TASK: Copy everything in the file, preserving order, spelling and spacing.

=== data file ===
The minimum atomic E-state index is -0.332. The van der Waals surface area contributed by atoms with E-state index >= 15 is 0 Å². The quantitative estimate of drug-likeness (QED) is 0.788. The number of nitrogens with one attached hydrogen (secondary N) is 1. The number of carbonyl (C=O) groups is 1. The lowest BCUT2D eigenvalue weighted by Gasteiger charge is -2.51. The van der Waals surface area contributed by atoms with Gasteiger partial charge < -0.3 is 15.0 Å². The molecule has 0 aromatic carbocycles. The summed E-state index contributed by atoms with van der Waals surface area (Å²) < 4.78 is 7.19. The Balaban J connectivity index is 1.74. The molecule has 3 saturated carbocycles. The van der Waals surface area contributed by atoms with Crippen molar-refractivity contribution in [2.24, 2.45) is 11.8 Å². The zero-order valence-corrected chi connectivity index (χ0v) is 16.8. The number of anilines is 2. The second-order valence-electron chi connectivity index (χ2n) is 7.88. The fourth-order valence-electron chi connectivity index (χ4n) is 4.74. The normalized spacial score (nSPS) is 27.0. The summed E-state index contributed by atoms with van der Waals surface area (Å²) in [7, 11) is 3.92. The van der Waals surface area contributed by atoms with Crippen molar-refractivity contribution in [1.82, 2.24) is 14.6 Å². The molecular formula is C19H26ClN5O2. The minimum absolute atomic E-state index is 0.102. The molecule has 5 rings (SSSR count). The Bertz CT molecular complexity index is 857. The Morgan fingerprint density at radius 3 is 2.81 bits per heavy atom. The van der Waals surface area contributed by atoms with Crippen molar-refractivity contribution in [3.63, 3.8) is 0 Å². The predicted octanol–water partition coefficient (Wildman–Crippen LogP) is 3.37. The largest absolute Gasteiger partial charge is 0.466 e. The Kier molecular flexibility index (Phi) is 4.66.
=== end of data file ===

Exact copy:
The minimum atomic E-state index is -0.332. The van der Waals surface area contributed by atoms with E-state index >= 15 is 0 Å². The quantitative estimate of drug-likeness (QED) is 0.788. The number of nitrogens with one attached hydrogen (secondary N) is 1. The number of carbonyl (C=O) groups is 1. The lowest BCUT2D eigenvalue weighted by Gasteiger charge is -2.51. The van der Waals surface area contributed by atoms with Gasteiger partial charge < -0.3 is 15.0 Å². The molecule has 0 aromatic carbocycles. The summed E-state index contributed by atoms with van der Waals surface area (Å²) < 4.78 is 7.19. The Balaban J connectivity index is 1.74. The molecule has 3 saturated carbocycles. The van der Waals surface area contributed by atoms with Crippen molar-refractivity contribution in [2.24, 2.45) is 11.8 Å². The zero-order valence-corrected chi connectivity index (χ0v) is 16.8. The number of anilines is 2. The second-order valence-electron chi connectivity index (χ2n) is 7.88. The fourth-order valence-electron chi connectivity index (χ4n) is 4.74. The normalized spacial score (nSPS) is 27.0. The summed E-state index contributed by atoms with van der Waals surface area (Å²) in [7, 11) is 3.92. The van der Waals surface area contributed by atoms with Crippen molar-refractivity contribution in [1.82, 2.24) is 14.6 Å². The molecular formula is C19H26ClN5O2. The minimum absolute atomic E-state index is 0.102. The molecule has 5 rings (SSSR count). The Bertz CT molecular complexity index is 857. The Morgan fingerprint density at radius 3 is 2.81 bits per heavy atom. The van der Waals surface area contributed by atoms with Crippen molar-refractivity contribution in [3.63, 3.8) is 0 Å². The predicted octanol–water partition coefficient (Wildman–Crippen LogP) is 3.37. The largest absolute Gasteiger partial charge is 0.466 e. The Kier molecular flexibility index (Phi) is 4.66.